Chymotrypsin: Also breaks down proteins to produce enzymes for digestion and absorption of food. Also is anti-inflammatory. The presence and amount in stool is measured as a test of pancreatic function. Used for those with pancreatic insufficiency (impaired digestion, malabsorption and passing of undigested food in stool, gas, abdominal bloating, and nutrient deficiencies. Incomplete digestion of proteins may result in allergies and the formation of toxic substances. Helps keep the small intestine free from parasites such as bacteria, yeast, protozoa, and worms. Used to treat shingles, acne, age spots, sun damage, ulcerations and abscesses, arthritis and other autoimmune diseases, infections, injuries, and possibly cancer.
Bromelain: found in pineapples, it too digests protein. Used for indigestion and inflammation. When used on the skin it may be useful for removing dead tissue from third-degree burns. May reduce cough and nasal mucus as well as pain. It can kill some viruses and bacteria, and has anti-tumor properties and may help the effectiveness of certain chemotherapy drugs.
Quercetin Dihydrate: a bioflavonoid (plant pigment) found in fruits, vegetables, grains, and leaves. It is an anti-oxidant, anti-carcinogenic, neuroactive, anti-artherogenic, supports cardiovascular health, balanced blood pressure, protects against stress, and has an antihistamine effect.
Questions about Systemic Enzymes

“When is the best time to take a protease supplement?
For maximum systemic benefit, it is best to take proteases between meals as this allows for faster absorption into circulation. However, if this is not realistic for your patient, then it is ok to take proteases with meals knowing that some of the protease enzymes may be used to digest food proteins. Also, it is better to take small doses several times throughout the day rather than one or two large doses in a day. Common dosing times are first thing in the morning, mid-morning, mid-afternoon, and bedtime.
Can protease enzymes be taken with NSAIDS and/or prescription medications?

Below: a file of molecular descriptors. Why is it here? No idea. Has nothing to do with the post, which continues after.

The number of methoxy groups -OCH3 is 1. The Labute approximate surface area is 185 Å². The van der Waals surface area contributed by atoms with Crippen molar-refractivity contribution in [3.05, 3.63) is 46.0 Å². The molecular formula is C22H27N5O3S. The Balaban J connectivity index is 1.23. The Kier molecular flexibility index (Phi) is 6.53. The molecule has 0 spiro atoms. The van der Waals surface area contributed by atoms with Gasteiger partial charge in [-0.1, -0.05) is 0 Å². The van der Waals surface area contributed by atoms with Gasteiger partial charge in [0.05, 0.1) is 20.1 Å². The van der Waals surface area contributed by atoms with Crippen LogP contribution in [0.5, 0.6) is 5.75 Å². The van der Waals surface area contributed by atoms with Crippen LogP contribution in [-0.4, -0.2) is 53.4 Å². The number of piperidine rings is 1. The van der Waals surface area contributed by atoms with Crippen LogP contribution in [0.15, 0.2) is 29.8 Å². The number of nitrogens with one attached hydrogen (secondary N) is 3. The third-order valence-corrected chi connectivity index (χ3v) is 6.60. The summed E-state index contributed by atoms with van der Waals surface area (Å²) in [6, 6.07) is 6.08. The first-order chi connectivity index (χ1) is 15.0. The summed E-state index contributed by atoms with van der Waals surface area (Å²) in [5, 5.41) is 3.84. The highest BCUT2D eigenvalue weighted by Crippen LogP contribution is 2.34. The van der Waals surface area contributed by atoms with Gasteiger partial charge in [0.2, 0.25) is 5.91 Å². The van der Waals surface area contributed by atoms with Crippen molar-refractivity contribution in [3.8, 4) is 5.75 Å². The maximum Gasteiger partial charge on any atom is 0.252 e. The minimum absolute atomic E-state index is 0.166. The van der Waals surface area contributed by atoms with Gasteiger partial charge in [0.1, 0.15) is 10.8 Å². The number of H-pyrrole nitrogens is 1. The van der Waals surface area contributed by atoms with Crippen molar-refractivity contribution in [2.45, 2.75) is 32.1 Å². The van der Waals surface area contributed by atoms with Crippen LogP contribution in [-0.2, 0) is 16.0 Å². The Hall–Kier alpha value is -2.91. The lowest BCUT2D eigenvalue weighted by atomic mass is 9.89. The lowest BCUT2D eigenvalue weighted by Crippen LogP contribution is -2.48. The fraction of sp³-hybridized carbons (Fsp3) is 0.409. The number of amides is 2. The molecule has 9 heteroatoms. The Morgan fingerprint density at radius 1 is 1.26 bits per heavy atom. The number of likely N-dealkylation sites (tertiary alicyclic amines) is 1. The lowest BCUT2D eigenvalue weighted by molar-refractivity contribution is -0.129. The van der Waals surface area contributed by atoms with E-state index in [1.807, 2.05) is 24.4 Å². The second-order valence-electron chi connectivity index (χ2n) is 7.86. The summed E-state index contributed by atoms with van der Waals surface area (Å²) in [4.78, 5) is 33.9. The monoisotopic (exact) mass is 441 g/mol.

Digestive enzymes function by breaking down specific chemical bonds in foods. In most cases digestive enzymes can therefore safely be taken with medications. However, it is of course always recommended to let your health care provider know what you are taking.
Can protease enzymes be taken with prescription blood thinners?
One area of caution is with prescription blood thinning agents. These types of prescription drugs interfere with the natural blood clotting mechanisms, while proteases break down fibrin allowing for better blood flow. They can be taken in conjunction, but it is recommended to dose them about four hours apart and monitor lab work closely. We recommend notifying and working with the doctor prescribing the medications.
Can you take protease enzymes when taking prescription “protease inhibitors”?
More often than not, the term “protease” that describes proteolytic enzymes is used in very general terms. There are many metabolic proteases in our body, each with many different functions. The medications that are designed as protease inhibitors are targeting a very specific viral protease. The supplemental digestive proteases are very different and will not interfere with the medication. In fact, oral supplemental digestive enzymes can be very supportive to those patients with auto-immune disorders.”

How to choose the best systemic enzymes:

Some examples of Systemic Enzymes:





I’m sure there are many more types out there.  Do a google search and more will crop up.  I personally have used WobenzymN as well as Vascuzyme with great success.  The WobenzymN was expired by two years and still worked.  I switched to Vascuzyme by Ortho Molecular as it was stronger and my LLMD sells it in his office.  Make sure to read about the different types as they have different ingredients, dosages, and strengths.

**As you read above, please consult with your health care professional – particularly if you are taking blood thinners or have a blood disorder.  One site also stated that you SHOULD NOT take systemic enzymes if you are also taking antibiotics.  Discuss all of this with your practitioner.

My husband and I both tried WobenzymN while in antibiotic treatment and felt nothing.  After we quit antibiotics due to not herxing any longer and being fairly symptom-free for 3-4 months (except the excruciating pain in my head/neck/spine and his itching and fatigue) we started an herbal program for maintenance.  After 4 months of this with the pain still there, I retried the WobenzymN and within the first dose it took 70% of my pain away.  Since then, a month later, the pain is 99% gone.  All I take is 3 capsules each morning on an empty stomach.  For some of you, this may be the thing that will help you turn the corner and is certainly worth considering.

*Although you can buy these over the counter, make sure to run this and all supplements by your health practitioner as there are cross reactions with certain medications.